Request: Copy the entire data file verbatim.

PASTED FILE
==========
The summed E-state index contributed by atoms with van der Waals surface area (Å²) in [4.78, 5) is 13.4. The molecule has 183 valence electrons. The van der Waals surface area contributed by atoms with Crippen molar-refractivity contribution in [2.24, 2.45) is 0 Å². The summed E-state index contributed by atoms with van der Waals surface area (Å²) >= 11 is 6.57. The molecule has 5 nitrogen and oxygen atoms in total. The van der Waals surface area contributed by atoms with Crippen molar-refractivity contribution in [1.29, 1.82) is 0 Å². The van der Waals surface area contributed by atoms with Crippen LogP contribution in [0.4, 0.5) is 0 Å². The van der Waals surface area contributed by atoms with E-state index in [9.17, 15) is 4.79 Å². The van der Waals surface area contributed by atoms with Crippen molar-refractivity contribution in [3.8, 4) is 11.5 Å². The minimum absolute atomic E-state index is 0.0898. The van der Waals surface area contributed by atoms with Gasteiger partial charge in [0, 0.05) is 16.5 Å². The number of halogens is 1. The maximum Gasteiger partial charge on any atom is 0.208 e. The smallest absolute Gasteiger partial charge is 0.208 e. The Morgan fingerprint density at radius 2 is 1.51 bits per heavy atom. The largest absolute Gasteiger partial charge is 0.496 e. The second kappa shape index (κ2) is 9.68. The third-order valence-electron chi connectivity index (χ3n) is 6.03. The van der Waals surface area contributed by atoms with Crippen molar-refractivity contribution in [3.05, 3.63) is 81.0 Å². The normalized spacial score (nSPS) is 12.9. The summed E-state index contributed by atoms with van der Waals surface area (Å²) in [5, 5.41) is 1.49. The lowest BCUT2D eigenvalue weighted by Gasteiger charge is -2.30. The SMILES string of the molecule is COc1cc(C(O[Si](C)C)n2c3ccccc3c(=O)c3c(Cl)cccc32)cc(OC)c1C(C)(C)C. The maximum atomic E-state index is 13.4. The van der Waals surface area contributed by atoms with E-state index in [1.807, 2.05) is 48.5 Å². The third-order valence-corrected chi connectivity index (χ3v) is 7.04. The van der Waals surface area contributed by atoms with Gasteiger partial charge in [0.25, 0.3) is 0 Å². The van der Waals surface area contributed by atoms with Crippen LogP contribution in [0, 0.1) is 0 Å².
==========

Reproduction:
The summed E-state index contributed by atoms with van der Waals surface area (Å²) in [4.78, 5) is 13.4. The molecule has 183 valence electrons. The van der Waals surface area contributed by atoms with Crippen molar-refractivity contribution in [2.24, 2.45) is 0 Å². The summed E-state index contributed by atoms with van der Waals surface area (Å²) >= 11 is 6.57. The molecule has 5 nitrogen and oxygen atoms in total. The van der Waals surface area contributed by atoms with Crippen molar-refractivity contribution in [1.29, 1.82) is 0 Å². The van der Waals surface area contributed by atoms with Crippen LogP contribution in [0.4, 0.5) is 0 Å². The van der Waals surface area contributed by atoms with E-state index in [9.17, 15) is 4.79 Å². The van der Waals surface area contributed by atoms with Crippen molar-refractivity contribution in [3.8, 4) is 11.5 Å². The minimum absolute atomic E-state index is 0.0898. The van der Waals surface area contributed by atoms with Gasteiger partial charge in [0, 0.05) is 16.5 Å². The number of halogens is 1. The maximum Gasteiger partial charge on any atom is 0.208 e. The smallest absolute Gasteiger partial charge is 0.208 e. The Morgan fingerprint density at radius 2 is 1.51 bits per heavy atom. The largest absolute Gasteiger partial charge is 0.496 e. The second kappa shape index (κ2) is 9.68. The third-order valence-electron chi connectivity index (χ3n) is 6.03. The van der Waals surface area contributed by atoms with Crippen molar-refractivity contribution in [3.05, 3.63) is 81.0 Å². The normalized spacial score (nSPS) is 12.9. The summed E-state index contributed by atoms with van der Waals surface area (Å²) in [5, 5.41) is 1.49. The lowest BCUT2D eigenvalue weighted by Gasteiger charge is -2.30. The SMILES string of the molecule is COc1cc(C(O[Si](C)C)n2c3ccccc3c(=O)c3c(Cl)cccc32)cc(OC)c1C(C)(C)C. The maximum atomic E-state index is 13.4. The van der Waals surface area contributed by atoms with E-state index in [1.807, 2.05) is 48.5 Å². The third-order valence-corrected chi connectivity index (χ3v) is 7.04. The van der Waals surface area contributed by atoms with Gasteiger partial charge in [0.25, 0.3) is 0 Å². The van der Waals surface area contributed by atoms with Crippen LogP contribution in [0, 0.1) is 0 Å².